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                <body ng-app="app">

  <div life-cycle name="first">FIRST
    <div life-cycle name="..second">SECOND
      <div life-cycle name="....third">THIRD
      <div life-cycle name="....fourth">FOURTH

  <hr> EXAMPLE 2:
  <div life-cycle name="{{i}}" ng-repeat="i in [1,2,3]">{{i}}</div>

      <li>Directive life cycle can be divided into 4 stages: compile, controller, pre-link, and post-link</li>
      <li><b>Compile</b> is when angularJS traverses the DOM looking to match elements with directive declarations</li>
      <li>During compile, neither the scope is available, nor is the directive template (i.e. the cloned instance of the directive) </li>
      <li>What IS available, are the TEMPLATE element and TEMPLATE attributes</li>
      <li>Compile is executed only once. For example if we had an ng-repeat on a custom directive, which makes, say, 3 instances of that directive, the compile function will be executed only once for all three.</li>
      <li><b>Controller</b> executes next and we can set up the data and functions on the directive since the SCOPE IS NOW INITIALIZED</li>
      <li>Do not use it for manipulating the DOM, that can be done in the (post-)link stage</li>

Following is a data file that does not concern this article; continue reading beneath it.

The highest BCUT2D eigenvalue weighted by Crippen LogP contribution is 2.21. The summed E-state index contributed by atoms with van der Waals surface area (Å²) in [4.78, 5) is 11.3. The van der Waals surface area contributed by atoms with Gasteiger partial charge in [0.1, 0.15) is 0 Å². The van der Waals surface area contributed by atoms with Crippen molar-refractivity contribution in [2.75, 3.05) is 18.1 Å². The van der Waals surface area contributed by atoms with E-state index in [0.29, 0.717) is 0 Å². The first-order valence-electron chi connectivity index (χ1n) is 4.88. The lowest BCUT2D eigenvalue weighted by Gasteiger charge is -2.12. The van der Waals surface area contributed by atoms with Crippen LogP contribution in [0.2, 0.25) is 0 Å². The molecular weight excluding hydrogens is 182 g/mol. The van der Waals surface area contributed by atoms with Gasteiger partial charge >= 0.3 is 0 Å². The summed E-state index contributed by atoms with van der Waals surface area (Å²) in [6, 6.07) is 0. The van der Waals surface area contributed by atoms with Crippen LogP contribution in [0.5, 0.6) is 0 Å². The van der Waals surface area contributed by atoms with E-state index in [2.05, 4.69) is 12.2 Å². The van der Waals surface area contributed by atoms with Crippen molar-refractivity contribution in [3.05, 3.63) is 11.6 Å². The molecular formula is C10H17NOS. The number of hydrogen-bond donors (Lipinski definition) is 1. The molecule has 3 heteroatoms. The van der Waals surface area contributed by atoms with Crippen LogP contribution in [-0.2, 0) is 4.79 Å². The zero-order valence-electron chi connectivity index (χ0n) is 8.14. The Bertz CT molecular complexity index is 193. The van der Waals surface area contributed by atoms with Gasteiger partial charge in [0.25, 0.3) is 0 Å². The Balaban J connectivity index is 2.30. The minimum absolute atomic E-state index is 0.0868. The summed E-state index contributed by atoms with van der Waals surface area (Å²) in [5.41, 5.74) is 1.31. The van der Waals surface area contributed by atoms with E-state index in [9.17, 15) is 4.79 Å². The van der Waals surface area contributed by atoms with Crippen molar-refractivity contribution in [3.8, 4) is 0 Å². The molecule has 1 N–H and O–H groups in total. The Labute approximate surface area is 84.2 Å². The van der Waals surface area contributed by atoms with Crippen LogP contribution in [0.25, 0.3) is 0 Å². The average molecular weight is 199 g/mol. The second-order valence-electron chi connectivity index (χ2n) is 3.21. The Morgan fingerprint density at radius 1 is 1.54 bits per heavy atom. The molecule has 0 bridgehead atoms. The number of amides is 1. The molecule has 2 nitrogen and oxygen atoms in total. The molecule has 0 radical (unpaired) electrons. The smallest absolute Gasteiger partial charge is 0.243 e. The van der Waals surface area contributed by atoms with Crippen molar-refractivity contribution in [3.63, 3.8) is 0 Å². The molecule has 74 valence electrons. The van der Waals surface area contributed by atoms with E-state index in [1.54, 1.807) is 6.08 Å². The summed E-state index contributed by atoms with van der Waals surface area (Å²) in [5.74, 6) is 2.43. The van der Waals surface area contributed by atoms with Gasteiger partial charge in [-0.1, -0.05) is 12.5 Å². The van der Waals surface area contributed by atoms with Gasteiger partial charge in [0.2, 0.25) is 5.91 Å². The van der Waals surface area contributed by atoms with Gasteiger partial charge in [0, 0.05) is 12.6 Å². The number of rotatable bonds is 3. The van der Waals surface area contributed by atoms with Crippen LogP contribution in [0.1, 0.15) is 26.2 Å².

<li><b>Pre-link</b> executes immediately after the controller. Here, the DOM instance of the directive is cloned and available to be used/manipulated</li>
      <li>However, should still wait till the (post-)link stage to perform DOM manipulations</li>
      <li>Pre-link does have access to the set up scope, so can modify the data here</li>
      <li>The scope data and the DOM instance have not yet been bound together though</li>
      <li>Nor have any child directive instances been set up</li>
      <li>Basically this is almost never used, since the data can be modified in the controller itself</li>
      <li><b>Post-link</b>, or simple <b>Link</b> is the final stage before rendering the directive.</li>
      <li>called link because here the scope and the instance are LINKED ie bound together</li>
      <li>even all the child directives are ready ie have undergone linking which is why in the example, the post link functions execute in the reverse order (see console)</li>
      <li>used mainly for doing any DOM manipulations</li>






                var app = angular.module("app", []);

app.directive("lifeCycle", function() {
  return {
    compile: function(tElement, tAttributes) {
      console.log( + " compile");
      if ( === "..second") tElement.css({ background: "red" });
      if ( === "....third") tElement.css({ color: "yellow" });
      return {
        pre: function(scope, iElem, iAttrs) {
          console.log( + " pre-link");
        post: function(scope, iElem, iAttrs) {
          console.log( + " post-link");

    controller: [
      function(scope, iElem, iAttrs) {
        console.log( + " controller");